Scientists in the Field
Spiral Notebook
Update on Montana Ospreys
by Dorothy Hinshaw Patent
June 7, 2015
 
Update on Montana Ospreys
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My excitement about the publication of The Call of the Osprey is dampened by disappointing news. A few days ago, a hail storm swept through the Missoula Valley, destroying the eggs in ospreys Iris and Stanley’s nest. The eggs were on the verge of hatching, but the almost horizontal barrage of hail and winds over 60 mph caused the eggs to crack, killing the embryos inside. Such storms often bring down entire nests, but the spikes on the nest platform and the fine construction work of the ospreys kept the nest intact. The video record of the nest during the storm can be seen here.

I’m watching the nest on the web cam as I write this. Iris sits on the nest, watching the trains go by across the road. It’s a bright sunny spring day. Both birds have been coming and going from the nest since the disaster, but Erick Greene thinks they will return less and less often as time goes by. Unfortunately, it’s too late to start another family and raise the chicks successfully. Besides, once a female osprey starts incubating eggs, her reproductive system shuts down until the next spring.

To put this event into perspective, a pair of ospreys need to raise just 2 chicks that make it to adulthood and reproduce in order to replace themselves. In the last 8 years, Iris has raised 25 chicks to fledging, and 8 to 10 of them have probably survived to breed on their own, so she’s already done much more than replace herself. Iris’s previous mate was killed, probably by a bald eagle that nested nearby. Then along came Stanley. Stanley has proven to be an amazing father, bringing back fish for the chicks even when the water has been muddy and murky. There’s a chance the pair will break up, but they have had a very strong pair bond, and we all hope both Iris and Stanley will return next spring to raise another brood of strong, healthy chicks.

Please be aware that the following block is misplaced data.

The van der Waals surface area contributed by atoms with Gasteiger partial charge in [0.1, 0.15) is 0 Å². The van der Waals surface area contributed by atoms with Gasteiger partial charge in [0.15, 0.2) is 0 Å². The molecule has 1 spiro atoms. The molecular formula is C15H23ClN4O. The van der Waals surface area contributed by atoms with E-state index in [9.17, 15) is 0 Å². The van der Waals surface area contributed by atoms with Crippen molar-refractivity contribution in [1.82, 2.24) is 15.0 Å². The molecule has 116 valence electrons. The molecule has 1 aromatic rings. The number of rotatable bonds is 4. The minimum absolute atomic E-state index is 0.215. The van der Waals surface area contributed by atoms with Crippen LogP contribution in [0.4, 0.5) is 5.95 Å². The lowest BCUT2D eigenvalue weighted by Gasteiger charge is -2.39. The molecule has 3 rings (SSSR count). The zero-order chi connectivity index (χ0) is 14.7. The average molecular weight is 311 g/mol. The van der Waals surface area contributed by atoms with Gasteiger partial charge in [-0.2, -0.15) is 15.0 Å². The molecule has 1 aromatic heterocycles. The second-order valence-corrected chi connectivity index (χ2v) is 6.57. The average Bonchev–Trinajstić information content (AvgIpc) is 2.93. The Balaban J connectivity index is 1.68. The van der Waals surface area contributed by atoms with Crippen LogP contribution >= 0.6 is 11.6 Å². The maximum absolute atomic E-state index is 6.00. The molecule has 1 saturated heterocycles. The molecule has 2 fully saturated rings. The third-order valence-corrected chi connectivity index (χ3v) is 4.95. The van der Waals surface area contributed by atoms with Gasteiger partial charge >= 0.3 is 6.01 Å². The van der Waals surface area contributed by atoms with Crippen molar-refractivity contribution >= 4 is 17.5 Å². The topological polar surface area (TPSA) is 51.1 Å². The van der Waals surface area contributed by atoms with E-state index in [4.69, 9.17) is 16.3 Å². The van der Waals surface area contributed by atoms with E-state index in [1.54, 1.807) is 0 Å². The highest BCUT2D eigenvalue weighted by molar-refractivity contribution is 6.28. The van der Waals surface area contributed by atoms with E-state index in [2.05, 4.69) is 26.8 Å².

Meanwhile, at the Dunrovin Ranch nest, the male bird, Ozzie, was killed in late summer last year, probably by a bald eagle. This spring, at least two males have courted Harriet, and she has laid an egg, but she seems to be completely alone now. She must feed herself and leave the egg alone at times, so the chances of it hatching successfully are poor. The Dunrovin webcam at present can’t be accessed through the Montana Osprey Project site but can be found at www.DaysAtDunrovin.com.

Here are some other osprey cams you can watch:
http://www.chesapeakeconservancy.org/osprey-cam
http://www.alcoa.com/global/en/eco_alcoa/info_page/ospreycam.asp
http://explore.org/live-cams/player/osprey-nest

For myself, I’ll be back online in early 2016, waiting for these amazing birds I’ve come to love to return and have better luck raising their families. Life in the wild can be difficult—just in the past few years, Ozzie was killed by an eagle, a female bird on a different nest in Missoula was electrocuted, a chick with a transmitter was injured and died. We can hope that such misfortune doesn’t overtake “our” ospreys next year! The new good news is that Rapunzel, the chick with a transmitter who spent so much time wandering in 2013, appears to have found a mate and settled down in the Montana forest to start her own family.

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